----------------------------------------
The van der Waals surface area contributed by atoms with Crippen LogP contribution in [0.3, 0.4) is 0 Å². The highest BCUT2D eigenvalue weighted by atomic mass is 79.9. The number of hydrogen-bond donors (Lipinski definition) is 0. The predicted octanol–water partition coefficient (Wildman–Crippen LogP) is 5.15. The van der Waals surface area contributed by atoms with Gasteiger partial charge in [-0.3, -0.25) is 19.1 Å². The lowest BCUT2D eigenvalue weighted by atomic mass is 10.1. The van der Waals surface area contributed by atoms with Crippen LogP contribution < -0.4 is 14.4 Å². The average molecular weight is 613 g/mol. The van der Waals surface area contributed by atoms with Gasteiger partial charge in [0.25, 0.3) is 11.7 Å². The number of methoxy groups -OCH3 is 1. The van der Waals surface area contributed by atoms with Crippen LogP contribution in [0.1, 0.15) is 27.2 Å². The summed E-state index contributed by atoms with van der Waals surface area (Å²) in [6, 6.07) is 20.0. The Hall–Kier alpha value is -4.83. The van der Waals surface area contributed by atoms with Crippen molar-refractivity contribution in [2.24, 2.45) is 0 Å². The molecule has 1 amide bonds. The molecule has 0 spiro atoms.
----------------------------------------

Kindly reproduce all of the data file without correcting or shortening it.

The van der Waals surface area contributed by atoms with Crippen LogP contribution in [0.3, 0.4) is 0 Å². The highest BCUT2D eigenvalue weighted by atomic mass is 79.9. The number of hydrogen-bond donors (Lipinski definition) is 0. The predicted octanol–water partition coefficient (Wildman–Crippen LogP) is 5.15. The van der Waals surface area contributed by atoms with Gasteiger partial charge in [-0.3, -0.25) is 19.1 Å². The lowest BCUT2D eigenvalue weighted by atomic mass is 10.1. The van der Waals surface area contributed by atoms with Crippen LogP contribution < -0.4 is 14.4 Å². The average molecular weight is 613 g/mol. The van der Waals surface area contributed by atoms with Gasteiger partial charge in [0.25, 0.3) is 11.7 Å². The number of methoxy groups -OCH3 is 1. The van der Waals surface area contributed by atoms with Crippen LogP contribution in [0.1, 0.15) is 27.2 Å². The summed E-state index contributed by atoms with van der Waals surface area (Å²) in [6, 6.07) is 20.0. The Hall–Kier alpha value is -4.83. The van der Waals surface area contributed by atoms with Crippen molar-refractivity contribution in [2.24, 2.45) is 0 Å². The molecule has 1 amide bonds. The molecule has 0 spiro atoms.